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(0.30) (Luk 4:33)

tn Here καί (kai) has been translated as “now” to indicate the transition to a specific example of how Jesus spoke with authority (v. 32).

(0.30) (Luk 7:12)

sn The description of the woman as a widow would mean that she was now socially alone and without protection in 1st century Jewish culture.

(0.30) (Luk 9:55)

sn The point of the rebuke is that now was not the time for judgment but patience; see 2 Pet 3:9.

(0.30) (Luk 11:31)

sn For the imagery of judgment, see Luke 10:13-15 and 11:19. The warnings are coming consistently now.

(0.30) (Luk 12:3)

tn Or “because.” Understanding this verse as a result of v. 2 is a slightly better reading of the context. Knowing what is coming should impact our behavior now.

(0.30) (Luk 12:52)

sn From now on is a popular phrase in Luke: 1:48; 5:10; 22:18, 69; see Mic 7:6.

(0.30) (Luk 17:21)

tn This is a present tense in the Greek text. In contrast to waiting and looking for the kingdom, it is now available.

(0.30) (Luk 23:47)

sn Here is a fourth figure who said that Jesus was innocent in this chapter (Pilate, Herod, a criminal, and now a centurion).

(0.30) (Luk 24:31)

sn They recognized him. Other than this cryptic remark, it is not told how the two disciples were now able to recognize Jesus.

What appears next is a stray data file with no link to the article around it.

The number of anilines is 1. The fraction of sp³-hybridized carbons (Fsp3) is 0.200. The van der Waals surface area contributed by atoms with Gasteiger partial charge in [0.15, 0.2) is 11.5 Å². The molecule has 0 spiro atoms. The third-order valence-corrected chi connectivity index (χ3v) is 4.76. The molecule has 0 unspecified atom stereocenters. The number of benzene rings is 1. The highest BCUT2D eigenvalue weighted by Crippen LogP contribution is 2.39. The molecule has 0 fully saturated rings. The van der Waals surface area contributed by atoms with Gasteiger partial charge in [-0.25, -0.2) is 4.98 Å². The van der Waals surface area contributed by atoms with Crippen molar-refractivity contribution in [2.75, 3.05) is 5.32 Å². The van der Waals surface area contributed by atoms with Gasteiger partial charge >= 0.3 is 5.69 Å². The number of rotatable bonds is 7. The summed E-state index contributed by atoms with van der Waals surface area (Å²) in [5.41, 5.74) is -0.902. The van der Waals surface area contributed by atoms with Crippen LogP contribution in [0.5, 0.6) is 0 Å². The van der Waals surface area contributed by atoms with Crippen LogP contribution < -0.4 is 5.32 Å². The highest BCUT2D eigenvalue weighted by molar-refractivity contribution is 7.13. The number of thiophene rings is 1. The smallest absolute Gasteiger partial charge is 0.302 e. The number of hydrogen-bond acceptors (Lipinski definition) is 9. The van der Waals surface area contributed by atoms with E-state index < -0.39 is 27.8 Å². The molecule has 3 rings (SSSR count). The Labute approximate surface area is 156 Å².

(0.30) (Luk 24:35)

sn Now with the recounting of what had happened on the road two sets of witnesses corroborate the women’s report.

(0.30) (Joh 5:36)

tn Grk “complete, which I am now doing”; the referent of the relative pronoun has been specified by repeating “deeds” from the previous clause.

(0.30) (Act 8:25)

sn By proclaiming the good news to many Samaritan villages, the apostles now actively share in the broader ministry the Hellenists had started.

(0.30) (Act 16:36)

tn Grk “So coming out now go in peace.” The participle ἐξελθόντες (exelqonte") has been translated as a finite verb due to requirements of contemporary English style.

(0.30) (Act 23:15)

sn “We are ready to kill him.” Now those Jews involved in the conspiracy, along with the leaders as accomplices, are going to break one of the ten commandments.

(0.30) (Act 26:16)

sn As a servant and witness. The commission is similar to Acts 1:8 and Luke 1:2. Paul was now an “eyewitness” of the Lord.

(0.30) (Act 27:15)

sn Caught in the violent wind, the ship was driven along. They were now out of control, at the mercy of the wind and sea.

(0.30) (Act 27:32)

sn The soldiers cut the ropes. The centurion and the soldiers were now following Paul’s advice by cutting the ropes to prevent the sailors from escaping.

(0.30) (Act 28:10)

sn They gave us all the supplies we needed. What they had lost in the storm and shipwreck was now replaced. Luke describes these pagans very positively.

(0.30) (Phi 2:25)

tn Grk “But.” The temporal notion (“for now”) is implied in the epistolary aorist (“I have considered”), for Epaphroditus was dispatched with this letter to the Philippians.

(0.30) (1Th 3:8)

tn Grk “because now we live,” in comparison with his feelings of dread in not knowing how they were doing (cf. 2:17-3:5).

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